Delta airlines has announced that it is removing the requirement that its pilot candidates have a four-year college degree. It is now “preferred”.
The Atlanta-based carrier becomes the last major U.S. airline to remove the college degree requirement. It joins other major airlines like Southwest, United and American Airlines that don’t require their pilots to hold a degree.
“After a comprehensive review of our pilot hiring requirements, Delta will now prefer a four-year college degree for first officer candidates — rather than require — effective Jan. 1, 2022,” Delta said in a statement. “Making the four-year degree requirement preferred removes unintentional barriers to those seeking a pilot career at Delta, especially those that have gained an equivalency through other operational and leadership experience.”
This decision from Delta comes as many airlines are encountering shortages in pilots that’s expected to increase in the coming years. Delta noted that it’s not currently having difficulties filling its new-hire classes.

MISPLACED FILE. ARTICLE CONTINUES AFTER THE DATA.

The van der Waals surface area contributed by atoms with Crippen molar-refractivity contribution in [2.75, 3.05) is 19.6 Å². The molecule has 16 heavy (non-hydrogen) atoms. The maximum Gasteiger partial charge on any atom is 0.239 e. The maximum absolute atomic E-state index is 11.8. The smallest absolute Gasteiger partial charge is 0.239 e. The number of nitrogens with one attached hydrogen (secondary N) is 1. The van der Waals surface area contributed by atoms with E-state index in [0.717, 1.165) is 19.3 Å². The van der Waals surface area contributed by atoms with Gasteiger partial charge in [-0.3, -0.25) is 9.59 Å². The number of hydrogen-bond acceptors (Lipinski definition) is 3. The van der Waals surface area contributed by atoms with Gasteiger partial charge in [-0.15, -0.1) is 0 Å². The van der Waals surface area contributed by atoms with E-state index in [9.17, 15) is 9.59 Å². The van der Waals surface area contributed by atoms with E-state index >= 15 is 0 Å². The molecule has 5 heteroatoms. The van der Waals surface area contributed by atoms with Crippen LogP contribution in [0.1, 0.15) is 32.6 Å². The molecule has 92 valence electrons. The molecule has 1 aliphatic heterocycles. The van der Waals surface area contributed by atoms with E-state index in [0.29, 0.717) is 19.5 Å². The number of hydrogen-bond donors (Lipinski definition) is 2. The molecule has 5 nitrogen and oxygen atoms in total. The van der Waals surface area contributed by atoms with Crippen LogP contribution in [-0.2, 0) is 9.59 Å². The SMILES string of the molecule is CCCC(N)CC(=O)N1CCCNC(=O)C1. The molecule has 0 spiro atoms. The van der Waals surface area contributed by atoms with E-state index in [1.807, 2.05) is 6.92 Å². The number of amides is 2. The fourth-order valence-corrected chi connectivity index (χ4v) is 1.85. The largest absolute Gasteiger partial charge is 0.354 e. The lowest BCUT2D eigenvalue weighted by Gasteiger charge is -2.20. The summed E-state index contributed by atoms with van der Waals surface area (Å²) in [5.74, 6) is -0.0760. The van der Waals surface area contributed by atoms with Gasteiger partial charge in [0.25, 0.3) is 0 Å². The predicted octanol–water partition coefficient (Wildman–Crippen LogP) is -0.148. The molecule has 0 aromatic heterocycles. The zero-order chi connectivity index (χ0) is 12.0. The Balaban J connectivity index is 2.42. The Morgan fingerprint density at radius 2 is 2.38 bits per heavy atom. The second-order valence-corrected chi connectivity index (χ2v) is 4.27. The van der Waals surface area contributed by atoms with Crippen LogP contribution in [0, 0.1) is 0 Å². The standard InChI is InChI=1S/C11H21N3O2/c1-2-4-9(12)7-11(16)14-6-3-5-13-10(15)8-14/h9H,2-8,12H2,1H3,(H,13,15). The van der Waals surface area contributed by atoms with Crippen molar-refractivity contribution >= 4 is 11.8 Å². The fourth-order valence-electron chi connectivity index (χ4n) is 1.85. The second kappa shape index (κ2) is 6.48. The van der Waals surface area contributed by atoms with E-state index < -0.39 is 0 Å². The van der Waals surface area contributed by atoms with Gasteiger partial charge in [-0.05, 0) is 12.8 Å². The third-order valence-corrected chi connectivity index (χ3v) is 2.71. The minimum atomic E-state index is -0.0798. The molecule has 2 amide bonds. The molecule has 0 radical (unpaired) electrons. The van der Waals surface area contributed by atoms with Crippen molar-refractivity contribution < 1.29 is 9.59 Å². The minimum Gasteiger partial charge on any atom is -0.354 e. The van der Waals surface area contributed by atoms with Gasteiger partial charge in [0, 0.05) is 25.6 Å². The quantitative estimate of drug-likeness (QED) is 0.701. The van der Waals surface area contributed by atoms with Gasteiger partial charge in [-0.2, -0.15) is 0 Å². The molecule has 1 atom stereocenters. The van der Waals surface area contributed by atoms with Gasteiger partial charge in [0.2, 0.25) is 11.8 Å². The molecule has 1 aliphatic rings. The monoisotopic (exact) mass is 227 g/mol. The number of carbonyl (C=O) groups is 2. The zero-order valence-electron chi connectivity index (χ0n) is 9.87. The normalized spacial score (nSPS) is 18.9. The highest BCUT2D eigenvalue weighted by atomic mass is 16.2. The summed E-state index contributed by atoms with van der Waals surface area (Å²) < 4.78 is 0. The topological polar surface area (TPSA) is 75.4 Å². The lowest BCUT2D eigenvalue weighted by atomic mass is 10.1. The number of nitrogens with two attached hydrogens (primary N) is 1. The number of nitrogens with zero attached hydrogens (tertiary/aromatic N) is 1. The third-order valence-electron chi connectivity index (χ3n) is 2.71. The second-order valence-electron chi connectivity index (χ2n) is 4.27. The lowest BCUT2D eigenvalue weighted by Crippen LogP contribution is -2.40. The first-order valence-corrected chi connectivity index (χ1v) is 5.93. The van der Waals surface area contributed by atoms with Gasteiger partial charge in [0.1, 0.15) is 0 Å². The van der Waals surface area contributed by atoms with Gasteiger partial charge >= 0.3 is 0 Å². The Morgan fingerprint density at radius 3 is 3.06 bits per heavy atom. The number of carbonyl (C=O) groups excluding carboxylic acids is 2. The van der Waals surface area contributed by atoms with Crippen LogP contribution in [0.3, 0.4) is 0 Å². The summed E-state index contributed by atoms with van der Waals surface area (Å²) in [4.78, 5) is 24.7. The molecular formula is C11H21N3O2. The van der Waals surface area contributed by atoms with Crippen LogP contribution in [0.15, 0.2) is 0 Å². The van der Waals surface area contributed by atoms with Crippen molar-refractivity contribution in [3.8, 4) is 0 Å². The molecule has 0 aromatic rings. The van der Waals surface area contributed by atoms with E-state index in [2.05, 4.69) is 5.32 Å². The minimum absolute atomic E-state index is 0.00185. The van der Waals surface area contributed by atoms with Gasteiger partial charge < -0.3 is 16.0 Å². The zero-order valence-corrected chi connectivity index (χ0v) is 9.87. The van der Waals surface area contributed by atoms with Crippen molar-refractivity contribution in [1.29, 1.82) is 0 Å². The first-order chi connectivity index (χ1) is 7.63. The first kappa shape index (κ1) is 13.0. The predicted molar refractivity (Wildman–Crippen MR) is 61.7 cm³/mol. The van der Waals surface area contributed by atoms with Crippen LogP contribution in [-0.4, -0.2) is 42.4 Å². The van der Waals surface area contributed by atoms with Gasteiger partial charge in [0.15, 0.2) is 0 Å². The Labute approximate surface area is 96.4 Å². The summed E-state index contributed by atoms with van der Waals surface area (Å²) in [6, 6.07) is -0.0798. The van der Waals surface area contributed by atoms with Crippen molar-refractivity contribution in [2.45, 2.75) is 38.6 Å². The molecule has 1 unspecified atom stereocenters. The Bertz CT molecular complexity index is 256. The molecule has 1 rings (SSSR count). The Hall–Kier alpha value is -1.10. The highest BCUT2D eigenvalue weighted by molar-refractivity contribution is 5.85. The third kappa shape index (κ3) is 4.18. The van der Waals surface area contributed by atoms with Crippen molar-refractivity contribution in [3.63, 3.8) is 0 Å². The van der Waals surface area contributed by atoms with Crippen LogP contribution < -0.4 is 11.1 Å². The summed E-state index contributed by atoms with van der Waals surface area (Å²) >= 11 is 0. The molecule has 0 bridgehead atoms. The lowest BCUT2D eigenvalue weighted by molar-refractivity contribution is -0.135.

The cost of flight training to become a pilot for the airlines is somewhere between $100,000 and $150,000. This is comparable to the cost of a four-year college education.
Once the initial training is done, pilots have to “build time” to get the rating that is required for airline jobs. To get hired by Delta or any other “mainline” carrier, 1,500 hours are required. Many pilots decide that they’d rather postpone or forego a college education in order to train and build time after they graduate from high school.
Delta’s move has been positively received by aspiring pilots and those in the aviation community. Many have said that this change in requirements opens the door for qualified candidates who couldn’t afford a college education.
Story credit: Virginia Dept. of Aviation, https://doav.virginia.gov/